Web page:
Quote Originally Posted by eddie View Post
I think you're overestimating the damage Stephen's post caused Kodak.
I do have a question, though. Do you think 20-25 years ago Kodak would have allowed a distributor to deliver expired goods? I remember a few times, visiting my local camera store, when a Kodak rep was checking expiration dates on products. If an item was even close to past-date, he pulled it.
Distributors have written agreements with the companies they represent. I've no doubt the distributor responsible for this has a contractual agreement to supply fresh goods or, at the very least, not to supply dated goods as new.
I was raised on Kodak. I find their difficulties as painful as most here. But, the ultimate responsibility when you open a yellow box is theirs. They need to do a better job policing their distributors.
I also worked a very high volume lab, and the rep would drop by to shoot the breeze about anything and everything photographic - he was very sadly missed when he left the company.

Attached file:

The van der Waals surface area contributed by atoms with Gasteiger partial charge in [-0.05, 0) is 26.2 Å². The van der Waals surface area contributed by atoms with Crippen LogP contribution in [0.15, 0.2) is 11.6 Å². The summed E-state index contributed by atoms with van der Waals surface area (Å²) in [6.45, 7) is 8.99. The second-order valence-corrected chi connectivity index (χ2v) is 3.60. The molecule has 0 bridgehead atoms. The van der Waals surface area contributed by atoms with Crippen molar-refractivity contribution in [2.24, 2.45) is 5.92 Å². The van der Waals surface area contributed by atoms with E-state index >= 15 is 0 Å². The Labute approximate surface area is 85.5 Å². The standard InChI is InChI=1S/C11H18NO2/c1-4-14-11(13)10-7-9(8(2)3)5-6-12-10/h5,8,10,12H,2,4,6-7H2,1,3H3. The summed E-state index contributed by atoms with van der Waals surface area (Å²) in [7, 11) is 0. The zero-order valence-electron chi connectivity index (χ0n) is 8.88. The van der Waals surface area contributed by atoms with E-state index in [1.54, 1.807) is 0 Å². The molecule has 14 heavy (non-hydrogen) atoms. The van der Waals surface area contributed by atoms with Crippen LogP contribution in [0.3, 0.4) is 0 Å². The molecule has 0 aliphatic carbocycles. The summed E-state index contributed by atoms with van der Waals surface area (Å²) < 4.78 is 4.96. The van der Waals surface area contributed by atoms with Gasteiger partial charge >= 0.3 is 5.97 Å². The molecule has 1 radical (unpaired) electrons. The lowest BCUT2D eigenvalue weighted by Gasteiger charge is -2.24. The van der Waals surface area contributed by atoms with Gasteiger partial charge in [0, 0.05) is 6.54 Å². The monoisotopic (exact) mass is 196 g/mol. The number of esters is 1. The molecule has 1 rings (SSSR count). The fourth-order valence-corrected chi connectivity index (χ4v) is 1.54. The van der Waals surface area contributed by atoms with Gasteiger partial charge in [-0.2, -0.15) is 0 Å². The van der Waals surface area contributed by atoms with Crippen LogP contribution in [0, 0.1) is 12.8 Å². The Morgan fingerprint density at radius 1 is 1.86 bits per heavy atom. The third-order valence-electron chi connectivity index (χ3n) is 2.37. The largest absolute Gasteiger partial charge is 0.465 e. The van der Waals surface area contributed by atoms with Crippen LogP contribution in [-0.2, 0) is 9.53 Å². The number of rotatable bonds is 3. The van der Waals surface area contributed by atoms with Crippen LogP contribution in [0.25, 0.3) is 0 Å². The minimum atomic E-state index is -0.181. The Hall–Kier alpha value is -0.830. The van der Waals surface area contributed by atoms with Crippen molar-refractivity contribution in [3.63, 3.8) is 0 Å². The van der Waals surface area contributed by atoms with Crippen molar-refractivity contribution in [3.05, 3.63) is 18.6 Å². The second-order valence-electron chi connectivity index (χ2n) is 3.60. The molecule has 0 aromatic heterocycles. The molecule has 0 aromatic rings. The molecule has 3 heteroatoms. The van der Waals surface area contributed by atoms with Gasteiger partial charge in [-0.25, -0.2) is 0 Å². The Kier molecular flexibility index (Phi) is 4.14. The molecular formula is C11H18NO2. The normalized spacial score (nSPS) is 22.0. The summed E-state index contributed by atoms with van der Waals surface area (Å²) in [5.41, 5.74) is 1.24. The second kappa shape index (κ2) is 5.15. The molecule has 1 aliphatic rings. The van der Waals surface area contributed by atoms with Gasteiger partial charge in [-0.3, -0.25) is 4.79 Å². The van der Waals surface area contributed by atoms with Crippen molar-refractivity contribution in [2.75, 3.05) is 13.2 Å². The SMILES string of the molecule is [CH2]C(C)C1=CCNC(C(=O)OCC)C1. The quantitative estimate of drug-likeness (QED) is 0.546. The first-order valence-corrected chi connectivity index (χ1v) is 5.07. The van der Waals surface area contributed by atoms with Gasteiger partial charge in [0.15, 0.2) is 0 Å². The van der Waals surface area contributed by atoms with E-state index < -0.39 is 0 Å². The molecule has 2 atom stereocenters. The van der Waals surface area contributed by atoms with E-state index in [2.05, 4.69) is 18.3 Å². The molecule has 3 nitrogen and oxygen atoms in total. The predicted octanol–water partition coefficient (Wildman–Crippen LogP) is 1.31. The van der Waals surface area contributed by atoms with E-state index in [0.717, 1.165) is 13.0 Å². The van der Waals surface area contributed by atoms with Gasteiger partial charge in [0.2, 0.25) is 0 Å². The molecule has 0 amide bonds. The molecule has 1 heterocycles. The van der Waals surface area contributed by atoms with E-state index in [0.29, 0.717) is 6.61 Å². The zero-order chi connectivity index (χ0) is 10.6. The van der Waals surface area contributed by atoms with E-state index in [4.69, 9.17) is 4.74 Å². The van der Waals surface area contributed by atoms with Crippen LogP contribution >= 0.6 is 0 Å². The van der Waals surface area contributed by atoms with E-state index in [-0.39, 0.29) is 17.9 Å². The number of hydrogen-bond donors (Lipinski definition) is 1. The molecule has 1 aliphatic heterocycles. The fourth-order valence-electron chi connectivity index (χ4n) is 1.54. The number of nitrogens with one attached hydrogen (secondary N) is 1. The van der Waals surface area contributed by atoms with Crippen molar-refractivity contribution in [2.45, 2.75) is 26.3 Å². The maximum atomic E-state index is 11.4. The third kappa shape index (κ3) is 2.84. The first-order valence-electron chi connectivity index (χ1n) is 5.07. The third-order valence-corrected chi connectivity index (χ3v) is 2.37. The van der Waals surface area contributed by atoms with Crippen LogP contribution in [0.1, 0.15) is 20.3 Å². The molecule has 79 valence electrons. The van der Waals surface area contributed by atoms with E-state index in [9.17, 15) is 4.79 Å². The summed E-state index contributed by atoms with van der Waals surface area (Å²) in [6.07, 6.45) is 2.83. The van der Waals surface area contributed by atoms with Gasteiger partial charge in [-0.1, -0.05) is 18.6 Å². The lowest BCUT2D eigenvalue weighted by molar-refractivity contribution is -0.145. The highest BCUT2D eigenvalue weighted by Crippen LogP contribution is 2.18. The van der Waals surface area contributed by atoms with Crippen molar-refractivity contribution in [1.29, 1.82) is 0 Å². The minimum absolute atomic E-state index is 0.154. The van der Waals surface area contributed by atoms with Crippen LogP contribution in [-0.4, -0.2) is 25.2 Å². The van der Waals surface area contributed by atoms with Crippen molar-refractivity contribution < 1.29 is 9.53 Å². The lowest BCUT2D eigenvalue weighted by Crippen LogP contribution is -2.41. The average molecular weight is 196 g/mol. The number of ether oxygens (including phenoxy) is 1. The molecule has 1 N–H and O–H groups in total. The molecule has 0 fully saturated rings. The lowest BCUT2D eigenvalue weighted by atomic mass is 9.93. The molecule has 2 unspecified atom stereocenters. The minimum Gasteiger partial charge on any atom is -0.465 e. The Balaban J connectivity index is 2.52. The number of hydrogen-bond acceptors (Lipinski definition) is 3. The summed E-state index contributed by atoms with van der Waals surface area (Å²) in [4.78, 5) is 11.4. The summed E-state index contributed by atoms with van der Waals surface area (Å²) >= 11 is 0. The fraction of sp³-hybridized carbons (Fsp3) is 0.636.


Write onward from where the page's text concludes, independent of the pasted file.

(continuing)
I always remember him coming in just after Christmas to check on stock levels, to make sure we didn't have anything short dated/out of date. At one time the previous manager didn't rotate the stock very well, and ended up having to sell off cartons of outdated film, at knock-off prices, so he was concerned that perhaps, this had carried over when I was promoted.

At one stage we had well over 1000 cartons of film - most was very long dated, but those that weren't, he simply took back and swapped over for newer stock. (He knew that by splitting it amongst his other customers, he'd be able to get it out into the market place a lot faster than leaving it all with us.)

Sadly, it seems, those days of a rep knowing his product and interacting with the client are long gone - or if Kodak has restructured itself well, and is heel-bent on reviving the film component of it's business, the days of the true "rep" may return. Here's hoping!